Judge Lisa Millard   
Associate Judge Conrad Moren does an amazing job, largely running the court by himself.  But, the litigants, witnesses and lawyers deserve more.  We need two full-time, hard working judges in the 310th moving cases and dispensing justice.

I spent the last week in yet another jury trial in the 507th District Court.  Each day I would step across the hall to peak inside the 310th and I never saw Judge Millard.  It was always Judge Moren on the bench.  While I did hear someone mention that Judge Millard had been seen briefly on Tuesday morning, it looked like a typical week in that court that we all have come to expect - no elected judge and an over-worked associate judge.

I had one divorce client who got screwed in arbitration and she was in arbitration only because her enforcement hearings and trials kept getting reset because Judge Millard was not present and the wiley opposing counsel objected to the AJ hearing the case.   Almost every day outside the 310th, I hear lawyers joking and speculating about whether Judge Millard will be in court.  Sadly, most always assume she will not be there and they are usually right.   Lawyers I know have seen Judge Millard about town during week day working hours while a few miles away, the 310th courtroom was almost certainly full of nervous parents and expensive attorneys waiting for their cases to be heard.

Someone has to finally say what everyone is thinking - Judge Millard should step down if she cannot or will not work full-time.  At this point, after years of prolonged absences from the bench, it does not matter if it is illness or boredom that is causing Judge Millard to so seldom be at work.  She is a public servant paid a large salary to work full-time to do very important and demanding work.  Millard owes it to tax payers and the families whose lives depend on her court's rulings to step down if she cannot start working all day every day like she did so well when she was first elected.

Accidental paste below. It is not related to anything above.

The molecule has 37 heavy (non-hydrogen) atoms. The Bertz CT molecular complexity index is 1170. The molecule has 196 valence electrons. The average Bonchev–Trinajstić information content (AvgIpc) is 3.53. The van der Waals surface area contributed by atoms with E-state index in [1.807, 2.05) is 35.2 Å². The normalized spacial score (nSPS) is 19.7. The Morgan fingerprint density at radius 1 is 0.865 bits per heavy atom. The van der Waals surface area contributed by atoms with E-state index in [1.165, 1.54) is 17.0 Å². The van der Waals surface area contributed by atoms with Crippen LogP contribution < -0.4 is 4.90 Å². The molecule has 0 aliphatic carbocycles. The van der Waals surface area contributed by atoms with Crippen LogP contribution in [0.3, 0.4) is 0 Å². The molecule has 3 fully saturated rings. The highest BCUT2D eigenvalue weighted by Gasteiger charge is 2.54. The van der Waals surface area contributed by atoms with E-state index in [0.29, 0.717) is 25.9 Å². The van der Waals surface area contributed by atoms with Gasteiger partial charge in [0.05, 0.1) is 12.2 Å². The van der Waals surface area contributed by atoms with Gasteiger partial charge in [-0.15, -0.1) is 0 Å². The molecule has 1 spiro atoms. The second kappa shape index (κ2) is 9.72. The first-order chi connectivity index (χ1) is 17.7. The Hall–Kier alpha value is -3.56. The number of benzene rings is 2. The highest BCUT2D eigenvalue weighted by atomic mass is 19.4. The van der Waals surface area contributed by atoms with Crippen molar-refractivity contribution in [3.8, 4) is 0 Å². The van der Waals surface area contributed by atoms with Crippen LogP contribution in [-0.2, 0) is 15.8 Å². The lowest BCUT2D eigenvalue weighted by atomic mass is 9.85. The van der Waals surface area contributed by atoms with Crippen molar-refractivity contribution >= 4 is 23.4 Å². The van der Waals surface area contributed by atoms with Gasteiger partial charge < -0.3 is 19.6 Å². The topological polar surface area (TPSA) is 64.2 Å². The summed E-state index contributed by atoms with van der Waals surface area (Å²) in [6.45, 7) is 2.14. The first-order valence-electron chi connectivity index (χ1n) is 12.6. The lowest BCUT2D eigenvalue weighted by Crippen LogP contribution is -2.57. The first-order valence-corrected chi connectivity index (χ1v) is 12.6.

I hope Judge Millard is currently healthy and I will feel real bad if I learn she was home last week very sick.  I like Judge Millard and consider her a smart, fair judge when she is actually at work.  However, these prolonged absences have been going on for years.   I was very disappointed to hear that she filed for reelection  this year.  I guess she assumed that she could  glide through another election without anyone pointing out that she is usually not at work.  If Judge Millard retires and steps down, she could still enjoy a career as a visiting judge and not worry about losing the general election this November, which would allow lawyers to freely object to her,

The sycophants who make a living off of sucking up to judges will surely attack me for this article, but we all know that the 310th needs a full-time judge and years of prolonged, frequent absences by Judge Millard are just not fair to the families stuck in divorces or custody cases.

I ask lawyers to email me each day starting today to let me know of any Judge Millard sightings in her court and I will keep a running tally of the days that it appears she is present or absent. 

tristanMeet the Democrats:  Tristan Longino  
Roy Moore is about as good as a judge can be in my opinion, but, he may be out of office in ten months if the Democrats sweep Harris County in the election this November (see story below).  Attorney Tristan Longino is running unopposed for the Democratic nomination to oppose Moore to be judge of the 245th Family District Court.